To request material from the archives, click the Request button found in the upper right of collection and archival object pages, send an email to, or use the contact us form link. Be sure to provide the collection title, accession number or identifier, and box number. Materials can also be requested from the library catalog. Please note that we are a non-circulating library. Books and other publications must also be viewed inside the reading rooms.

A large selection of items in the archival collections have been digitized. If material has been digitized, links to files in the Digital Archives may be found within the finding aid. You may also search the Digital Archives.

Glossary of terms and symbols

  • Archives are materials created or received by a person or organization in the conduct of their affairs and preserved because of the enduring value of the information they contain or as evidence of the functions and responsibilities of their creator.
  • Repositories found in this database refer broadly to the collecting departments at Hagley, Audiovisual and Digital Initiatives, Manuscripts and Archives, and Published Collections. All collection material found in this database falls under the stewardship of one of these departments. For more information, visit the Collections Overview.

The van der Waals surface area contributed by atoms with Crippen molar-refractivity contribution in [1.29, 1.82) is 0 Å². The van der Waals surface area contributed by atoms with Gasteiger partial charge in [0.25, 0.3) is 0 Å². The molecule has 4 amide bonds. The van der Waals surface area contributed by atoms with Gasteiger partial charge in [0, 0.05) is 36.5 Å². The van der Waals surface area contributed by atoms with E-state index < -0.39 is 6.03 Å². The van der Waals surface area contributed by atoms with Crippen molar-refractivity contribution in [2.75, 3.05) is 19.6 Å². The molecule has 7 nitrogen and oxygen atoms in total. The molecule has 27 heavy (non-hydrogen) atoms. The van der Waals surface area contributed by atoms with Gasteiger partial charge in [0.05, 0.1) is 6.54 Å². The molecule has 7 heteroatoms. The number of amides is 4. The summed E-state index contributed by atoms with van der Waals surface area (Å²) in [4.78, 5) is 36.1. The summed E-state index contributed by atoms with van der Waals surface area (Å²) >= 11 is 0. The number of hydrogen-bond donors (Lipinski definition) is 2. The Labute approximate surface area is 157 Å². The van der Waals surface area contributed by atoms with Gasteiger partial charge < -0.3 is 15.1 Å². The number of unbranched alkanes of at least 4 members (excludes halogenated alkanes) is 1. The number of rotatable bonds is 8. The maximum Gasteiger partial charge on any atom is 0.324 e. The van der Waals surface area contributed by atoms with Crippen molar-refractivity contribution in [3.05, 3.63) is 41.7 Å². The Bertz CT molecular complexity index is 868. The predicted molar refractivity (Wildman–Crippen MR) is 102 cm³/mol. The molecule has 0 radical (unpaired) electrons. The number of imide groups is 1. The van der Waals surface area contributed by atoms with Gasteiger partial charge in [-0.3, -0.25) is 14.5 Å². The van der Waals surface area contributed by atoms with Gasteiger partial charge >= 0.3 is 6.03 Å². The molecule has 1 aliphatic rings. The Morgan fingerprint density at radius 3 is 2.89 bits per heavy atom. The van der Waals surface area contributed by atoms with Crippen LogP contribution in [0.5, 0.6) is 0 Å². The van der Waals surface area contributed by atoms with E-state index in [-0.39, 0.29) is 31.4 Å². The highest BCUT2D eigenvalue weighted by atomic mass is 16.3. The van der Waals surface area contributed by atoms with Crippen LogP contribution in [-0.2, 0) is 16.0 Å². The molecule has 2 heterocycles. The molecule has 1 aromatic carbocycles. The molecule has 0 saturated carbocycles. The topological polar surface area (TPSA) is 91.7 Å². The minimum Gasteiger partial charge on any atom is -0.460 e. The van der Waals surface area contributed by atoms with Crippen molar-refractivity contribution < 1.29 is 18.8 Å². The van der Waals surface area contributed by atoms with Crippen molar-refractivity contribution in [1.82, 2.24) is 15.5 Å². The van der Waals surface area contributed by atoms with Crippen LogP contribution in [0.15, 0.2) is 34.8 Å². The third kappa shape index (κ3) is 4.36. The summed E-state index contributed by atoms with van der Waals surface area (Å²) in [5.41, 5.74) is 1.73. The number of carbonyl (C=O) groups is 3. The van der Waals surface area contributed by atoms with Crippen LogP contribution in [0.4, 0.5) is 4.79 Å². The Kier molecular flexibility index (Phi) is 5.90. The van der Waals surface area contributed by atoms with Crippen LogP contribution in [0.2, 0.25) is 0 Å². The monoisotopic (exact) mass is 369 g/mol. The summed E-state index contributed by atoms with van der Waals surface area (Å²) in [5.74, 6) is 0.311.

• Collections are groups of materials assembled by a person, family, organization, or repository. They can be divided hierarchically into series, subseries, and files. Collection components such as series, subseries, and files are also referred to within the database as archival objects and are accompanied by the icon.
    • Repository membership of collections and component levels of collections are also described within the breadcrumbs found in search results and on collection and archival object pages.
      • Search results collection breadcrumb
      • Collection breadcrumb
  • Finding aids allow users to discover, understand, and access the materials. Finding aids describe the creation, arrangement, content, and context of collections. Most finding aids in this database contain descriptions on collection-level (also known as fonds-level). These descriptions give you the most general overview of the collection or archive. You can find this in the Collection Overview. Some finding aids in this database will also contain a hierarchical structure with more detailed descriptions. Click Finding Aid View to scroll through the inventory. Due to the large size of some collections, the Finding Aid View may take some time to load.
  • Name records are the people, families, and organizations that create collections. In this database, users can view name records to see all of the materials associated with a person, family, or organization, as well as additional information such as related names and suchject.
  • Subject records are topics, places, and genres used to describe the context and content of the materials. On this website, users can view a subject record to see all of the collections relating to that topic, place, or genre.
  • Frequently Used Topics is a page curated by Hagley archivists and reference staff containing links to Name and Subject records that are popular among researchers at Hagley.
  • Use the PDF Finding Aid button to access a fully formatted PDF of a finding aid.
    • Download PDF icon

Still have questions?

If you have questions about archival material, please use the Contact Us button in the upper right corner of the finding aid or send an email to